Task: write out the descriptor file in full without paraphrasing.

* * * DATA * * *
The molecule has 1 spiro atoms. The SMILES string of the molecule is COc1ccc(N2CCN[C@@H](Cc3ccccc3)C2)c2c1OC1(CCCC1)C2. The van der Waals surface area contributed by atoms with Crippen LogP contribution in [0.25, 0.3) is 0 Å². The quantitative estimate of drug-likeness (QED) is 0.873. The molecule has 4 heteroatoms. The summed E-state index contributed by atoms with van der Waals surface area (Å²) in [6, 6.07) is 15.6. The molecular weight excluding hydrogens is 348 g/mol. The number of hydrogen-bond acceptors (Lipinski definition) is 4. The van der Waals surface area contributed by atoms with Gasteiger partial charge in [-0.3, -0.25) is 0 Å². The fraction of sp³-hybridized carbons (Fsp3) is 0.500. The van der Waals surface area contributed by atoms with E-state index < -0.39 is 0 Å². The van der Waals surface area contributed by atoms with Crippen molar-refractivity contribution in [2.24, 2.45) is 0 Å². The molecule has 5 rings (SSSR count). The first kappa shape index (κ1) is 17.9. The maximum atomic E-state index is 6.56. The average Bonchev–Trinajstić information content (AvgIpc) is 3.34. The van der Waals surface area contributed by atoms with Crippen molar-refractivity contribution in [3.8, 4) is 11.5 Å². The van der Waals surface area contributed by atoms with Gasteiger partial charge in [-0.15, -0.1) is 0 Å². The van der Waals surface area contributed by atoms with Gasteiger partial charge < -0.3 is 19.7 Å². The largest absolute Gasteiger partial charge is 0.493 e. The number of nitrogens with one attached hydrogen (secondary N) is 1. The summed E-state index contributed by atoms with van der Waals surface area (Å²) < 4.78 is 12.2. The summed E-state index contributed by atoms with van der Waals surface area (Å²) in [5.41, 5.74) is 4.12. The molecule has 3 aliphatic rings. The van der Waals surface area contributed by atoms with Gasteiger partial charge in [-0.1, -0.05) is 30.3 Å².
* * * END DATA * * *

The molecule has 1 spiro atoms. The SMILES string of the molecule is COc1ccc(N2CCN[C@@H](Cc3ccccc3)C2)c2c1OC1(CCCC1)C2. The van der Waals surface area contributed by atoms with Crippen LogP contribution in [0.25, 0.3) is 0 Å². The quantitative estimate of drug-likeness (QED) is 0.873. The molecule has 4 heteroatoms. The summed E-state index contributed by atoms with van der Waals surface area (Å²) in [6, 6.07) is 15.6. The molecular weight excluding hydrogens is 348 g/mol. The number of hydrogen-bond acceptors (Lipinski definition) is 4. The van der Waals surface area contributed by atoms with Gasteiger partial charge in [-0.3, -0.25) is 0 Å². The fraction of sp³-hybridized carbons (Fsp3) is 0.500. The van der Waals surface area contributed by atoms with E-state index < -0.39 is 0 Å². The van der Waals surface area contributed by atoms with Crippen molar-refractivity contribution in [2.24, 2.45) is 0 Å². The molecule has 5 rings (SSSR count). The first kappa shape index (κ1) is 17.9. The maximum atomic E-state index is 6.56. The average Bonchev–Trinajstić information content (AvgIpc) is 3.34. The van der Waals surface area contributed by atoms with Crippen molar-refractivity contribution in [3.8, 4) is 11.5 Å². The van der Waals surface area contributed by atoms with Gasteiger partial charge in [-0.15, -0.1) is 0 Å². The van der Waals surface area contributed by atoms with Gasteiger partial charge < -0.3 is 19.7 Å². The largest absolute Gasteiger partial charge is 0.493 e. The number of nitrogens with one attached hydrogen (secondary N) is 1. The summed E-state index contributed by atoms with van der Waals surface area (Å²) < 4.78 is 12.2. The summed E-state index contributed by atoms with van der Waals surface area (Å²) in [5.41, 5.74) is 4.12. The molecule has 3 aliphatic rings. The van der Waals surface area contributed by atoms with Gasteiger partial charge in [-0.1, -0.05) is 30.3 Å².